There are two types of contracts involved when a person takes a job. The first deals with hours, salary, job description, benefits, etc. When contemplating one job vs. another, this is what most people base their decision on.
But the second contract is what KEEPS a person at their job. It’s the unwritten, informal, psychological component of work: the expectations an employee views as inalienable rights. When an organization neglects the importance of an employee’s psychology, it ends up in deep trouble.
Recently, I took a position as CMO of a company. We talked about the first contract: hours, pay, responsibilities, benefits. The second was an unspoken contract: what rights I had, what my status gave me access to, how much value I had to the company. The joy of getting a raise wanes—after awhile it just becomes your new financial baseline. The real component of employee happiness is psychological. I have a positive psychological correlation with my job, and it draws the best out of me. Nice office = they value me! Work-from-home = they trust me! Well-organized = productivity!
Then it happened. I heard our employees received compensation for gas and tolls. Granted, they pay well enough for me to afford gas and the $7 toll—but being left in the dark about this perk had a negative psychological impact. I felt cheated, like I didn’t get something that was my right. It reminds me of a group of investment bankers whose firm offered free dinner and cab ride home for anyone working past 9:00PM. These guys often worked past 9:00PM just to get the perk. They wanted to get everything they were owed. The guys that left before 9:00PM? They felt left out. Neither group was psychologically fulfilled despite making hundreds of thousands of dollars. This firm tried to do the right thing, but a poorly thought-out policy and loopholes actually made things worse.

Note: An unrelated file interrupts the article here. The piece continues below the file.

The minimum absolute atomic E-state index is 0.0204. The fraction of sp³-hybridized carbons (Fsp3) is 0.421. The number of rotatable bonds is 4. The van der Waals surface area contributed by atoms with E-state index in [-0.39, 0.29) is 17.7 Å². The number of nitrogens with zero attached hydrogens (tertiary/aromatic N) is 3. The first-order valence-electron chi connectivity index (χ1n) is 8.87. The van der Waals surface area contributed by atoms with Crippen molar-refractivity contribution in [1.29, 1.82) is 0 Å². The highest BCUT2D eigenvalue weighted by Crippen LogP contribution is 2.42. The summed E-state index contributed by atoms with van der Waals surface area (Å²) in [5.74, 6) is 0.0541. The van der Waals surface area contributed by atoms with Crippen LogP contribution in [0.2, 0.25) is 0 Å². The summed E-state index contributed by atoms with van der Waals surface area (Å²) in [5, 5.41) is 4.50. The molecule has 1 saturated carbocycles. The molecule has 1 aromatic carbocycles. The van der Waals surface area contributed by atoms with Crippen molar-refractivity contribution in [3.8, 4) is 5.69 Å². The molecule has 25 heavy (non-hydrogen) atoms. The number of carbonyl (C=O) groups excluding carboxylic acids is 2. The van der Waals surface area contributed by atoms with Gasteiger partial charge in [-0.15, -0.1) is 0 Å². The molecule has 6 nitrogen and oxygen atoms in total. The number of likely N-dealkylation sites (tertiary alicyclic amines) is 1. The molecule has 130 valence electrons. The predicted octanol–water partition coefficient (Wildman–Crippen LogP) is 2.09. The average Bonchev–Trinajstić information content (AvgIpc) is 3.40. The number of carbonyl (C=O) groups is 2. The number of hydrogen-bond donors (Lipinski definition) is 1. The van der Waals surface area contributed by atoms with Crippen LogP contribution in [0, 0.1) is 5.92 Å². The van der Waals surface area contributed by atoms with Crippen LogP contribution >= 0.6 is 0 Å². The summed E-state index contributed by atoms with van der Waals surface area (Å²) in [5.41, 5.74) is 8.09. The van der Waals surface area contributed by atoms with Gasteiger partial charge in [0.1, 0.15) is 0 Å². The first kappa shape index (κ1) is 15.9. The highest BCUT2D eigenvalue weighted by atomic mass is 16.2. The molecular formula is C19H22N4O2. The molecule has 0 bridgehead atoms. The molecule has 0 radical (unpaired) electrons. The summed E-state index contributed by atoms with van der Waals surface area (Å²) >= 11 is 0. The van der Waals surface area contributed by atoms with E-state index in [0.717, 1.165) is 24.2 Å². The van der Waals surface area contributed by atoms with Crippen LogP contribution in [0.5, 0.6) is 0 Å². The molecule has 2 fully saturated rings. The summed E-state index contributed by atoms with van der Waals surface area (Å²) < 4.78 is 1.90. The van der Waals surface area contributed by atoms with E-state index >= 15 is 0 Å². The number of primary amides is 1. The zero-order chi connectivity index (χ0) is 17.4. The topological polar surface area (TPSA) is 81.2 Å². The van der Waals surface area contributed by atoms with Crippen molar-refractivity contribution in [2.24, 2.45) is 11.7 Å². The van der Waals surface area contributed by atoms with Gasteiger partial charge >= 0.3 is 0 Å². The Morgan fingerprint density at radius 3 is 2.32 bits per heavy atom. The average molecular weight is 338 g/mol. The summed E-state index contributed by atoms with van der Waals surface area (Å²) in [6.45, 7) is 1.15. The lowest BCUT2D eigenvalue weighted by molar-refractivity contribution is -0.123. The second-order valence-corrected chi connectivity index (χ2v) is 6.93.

The challenge of employee happiness is not usually contract #1, it’s contract #2. This isn’t about griping over a $7 toll or rich bankers feeling entitled to a cab fare. It’s about workplace psychology. Poor psychology is a creativity & productivity killer. It’s breeds a toxic organizational culture and isn’t offset by a big paycheck. People who get big paychecks can probably get a big paycheck elsewhere. It’s not the money, it’s the principle. The ability to keep great people helps make an organization great, and an often overlooked part of that is whether workers have a positive or negative connotation with that organization. It goes beyond money. As for me, the gas/toll issue has been equably settled.
Ok, it’s time to let it out! What has your job done to make you feel valued or devalued?